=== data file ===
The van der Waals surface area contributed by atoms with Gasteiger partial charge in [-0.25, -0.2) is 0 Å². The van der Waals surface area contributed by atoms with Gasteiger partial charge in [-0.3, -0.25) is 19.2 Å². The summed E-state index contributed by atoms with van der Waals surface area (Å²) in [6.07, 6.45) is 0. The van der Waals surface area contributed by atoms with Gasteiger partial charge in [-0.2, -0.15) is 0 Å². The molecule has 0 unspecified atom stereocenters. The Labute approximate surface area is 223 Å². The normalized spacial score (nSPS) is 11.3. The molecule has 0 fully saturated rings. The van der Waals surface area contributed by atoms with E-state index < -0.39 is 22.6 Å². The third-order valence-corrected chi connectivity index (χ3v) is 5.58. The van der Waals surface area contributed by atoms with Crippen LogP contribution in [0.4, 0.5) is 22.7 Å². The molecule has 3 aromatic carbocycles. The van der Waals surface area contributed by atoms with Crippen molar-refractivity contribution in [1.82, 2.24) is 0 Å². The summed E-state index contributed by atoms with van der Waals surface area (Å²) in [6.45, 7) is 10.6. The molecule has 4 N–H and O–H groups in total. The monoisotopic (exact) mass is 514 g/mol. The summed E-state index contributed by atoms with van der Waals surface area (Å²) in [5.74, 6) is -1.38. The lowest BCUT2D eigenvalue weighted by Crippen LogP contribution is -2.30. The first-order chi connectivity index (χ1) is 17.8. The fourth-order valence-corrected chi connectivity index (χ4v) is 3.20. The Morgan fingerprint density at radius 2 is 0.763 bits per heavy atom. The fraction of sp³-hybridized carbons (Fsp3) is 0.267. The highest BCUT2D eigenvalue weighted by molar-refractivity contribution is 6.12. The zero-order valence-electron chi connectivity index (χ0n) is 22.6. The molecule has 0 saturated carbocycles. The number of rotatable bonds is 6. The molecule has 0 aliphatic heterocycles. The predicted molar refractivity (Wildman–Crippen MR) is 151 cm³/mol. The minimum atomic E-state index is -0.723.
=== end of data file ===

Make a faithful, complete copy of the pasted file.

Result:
The van der Waals surface area contributed by atoms with Gasteiger partial charge in [-0.25, -0.2) is 0 Å². The van der Waals surface area contributed by atoms with Gasteiger partial charge in [-0.3, -0.25) is 19.2 Å². The summed E-state index contributed by atoms with van der Waals surface area (Å²) in [6.07, 6.45) is 0. The van der Waals surface area contributed by atoms with Gasteiger partial charge in [-0.2, -0.15) is 0 Å². The molecule has 0 unspecified atom stereocenters. The Labute approximate surface area is 223 Å². The normalized spacial score (nSPS) is 11.3. The molecule has 0 fully saturated rings. The van der Waals surface area contributed by atoms with E-state index < -0.39 is 22.6 Å². The third-order valence-corrected chi connectivity index (χ3v) is 5.58. The van der Waals surface area contributed by atoms with Crippen LogP contribution in [0.4, 0.5) is 22.7 Å². The molecule has 3 aromatic carbocycles. The van der Waals surface area contributed by atoms with Crippen molar-refractivity contribution in [1.82, 2.24) is 0 Å². The summed E-state index contributed by atoms with van der Waals surface area (Å²) in [6.45, 7) is 10.6. The molecule has 4 N–H and O–H groups in total. The monoisotopic (exact) mass is 514 g/mol. The summed E-state index contributed by atoms with van der Waals surface area (Å²) in [5.74, 6) is -1.38. The lowest BCUT2D eigenvalue weighted by Crippen LogP contribution is -2.30. The first-order chi connectivity index (χ1) is 17.8. The fourth-order valence-corrected chi connectivity index (χ4v) is 3.20. The Morgan fingerprint density at radius 2 is 0.763 bits per heavy atom. The fraction of sp³-hybridized carbons (Fsp3) is 0.267. The highest BCUT2D eigenvalue weighted by molar-refractivity contribution is 6.12. The zero-order valence-electron chi connectivity index (χ0n) is 22.6. The molecule has 0 saturated carbocycles. The number of rotatable bonds is 6. The molecule has 0 aliphatic heterocycles. The predicted molar refractivity (Wildman–Crippen MR) is 151 cm³/mol. The minimum atomic E-state index is -0.723.